So we get some more easing from the US today. Yesterday we had the sensible decision by the German constitutional court that the government could go ahead with the plan to set up a permanent support fund for the eurozone, the so-called European Stability Mechanism, but with a cap on Germany's contribution to it. The government cannot increase that without going back to parliament to get support. That is sensible because the decision to put at risk taxpayers' funds must be a political decision and bills to create the ESM had been passed by both houses. But it is reasonable that the contingent liabilities on taxpayers should be explicit and known.
One of the great problems at the moment is that the German taxpayer is carrying huge and unknown liabilities for the rest of Europe though the back-door support by the European Central Bank. This is on top of any future bond purchases the ECB may make following its announcement last week.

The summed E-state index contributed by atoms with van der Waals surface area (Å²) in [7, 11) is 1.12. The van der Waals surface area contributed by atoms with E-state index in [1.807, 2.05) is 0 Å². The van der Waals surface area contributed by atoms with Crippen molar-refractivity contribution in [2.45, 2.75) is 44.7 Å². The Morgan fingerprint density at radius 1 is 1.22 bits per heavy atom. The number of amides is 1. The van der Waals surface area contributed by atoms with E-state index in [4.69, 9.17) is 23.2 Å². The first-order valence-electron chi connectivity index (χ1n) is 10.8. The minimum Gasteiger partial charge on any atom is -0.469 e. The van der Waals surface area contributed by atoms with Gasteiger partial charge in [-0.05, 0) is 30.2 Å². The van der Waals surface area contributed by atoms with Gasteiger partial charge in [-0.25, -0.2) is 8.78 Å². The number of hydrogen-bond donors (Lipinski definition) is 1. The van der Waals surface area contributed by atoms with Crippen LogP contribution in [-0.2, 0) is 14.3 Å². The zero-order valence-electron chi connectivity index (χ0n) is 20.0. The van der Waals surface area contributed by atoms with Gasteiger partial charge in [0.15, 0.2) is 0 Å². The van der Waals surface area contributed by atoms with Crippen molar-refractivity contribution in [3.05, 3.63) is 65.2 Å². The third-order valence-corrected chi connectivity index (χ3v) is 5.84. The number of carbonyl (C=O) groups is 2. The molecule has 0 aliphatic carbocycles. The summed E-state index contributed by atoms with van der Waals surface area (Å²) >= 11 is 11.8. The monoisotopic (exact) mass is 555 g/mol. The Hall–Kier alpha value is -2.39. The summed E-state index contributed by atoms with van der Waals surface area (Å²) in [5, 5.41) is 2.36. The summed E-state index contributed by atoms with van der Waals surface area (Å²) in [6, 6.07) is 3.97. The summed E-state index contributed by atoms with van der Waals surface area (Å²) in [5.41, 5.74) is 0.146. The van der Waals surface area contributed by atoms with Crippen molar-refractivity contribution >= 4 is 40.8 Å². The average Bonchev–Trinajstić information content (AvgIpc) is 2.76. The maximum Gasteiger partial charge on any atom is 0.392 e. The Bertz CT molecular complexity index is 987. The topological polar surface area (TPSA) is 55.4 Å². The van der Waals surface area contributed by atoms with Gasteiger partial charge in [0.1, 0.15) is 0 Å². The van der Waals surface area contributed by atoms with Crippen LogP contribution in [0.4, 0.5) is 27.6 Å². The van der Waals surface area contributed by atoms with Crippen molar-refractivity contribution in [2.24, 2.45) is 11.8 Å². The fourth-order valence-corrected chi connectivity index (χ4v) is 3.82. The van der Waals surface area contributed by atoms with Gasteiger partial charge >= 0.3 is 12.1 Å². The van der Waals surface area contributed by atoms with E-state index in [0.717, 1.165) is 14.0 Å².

The German court decision simply means that the ESM will go ahead as planned. That may not seem much, particularly since the funds available are insufficient to rescue Spain as and when its Prime Minister admits that the country does indeed need a sovereign bailout. But it removes an uncertainty, and in the present climate of unpleasantness and hostility in Europe simply removing one source of uncertainty is helpful.
It is worth noting too that while the eurozone economy is undoubtedly struggling, there are sparks of light. The second graph shows one of those: industrial production. As you can see, expectations have become very negative and you would, as a result, expect manufacturing output to be plunging. Actually it seems to have turned up a bit. That may be just a blip and the growth will be skewed towards Germany, but it would be absurd to dismiss encouraging information just because it conflicts with what was expected.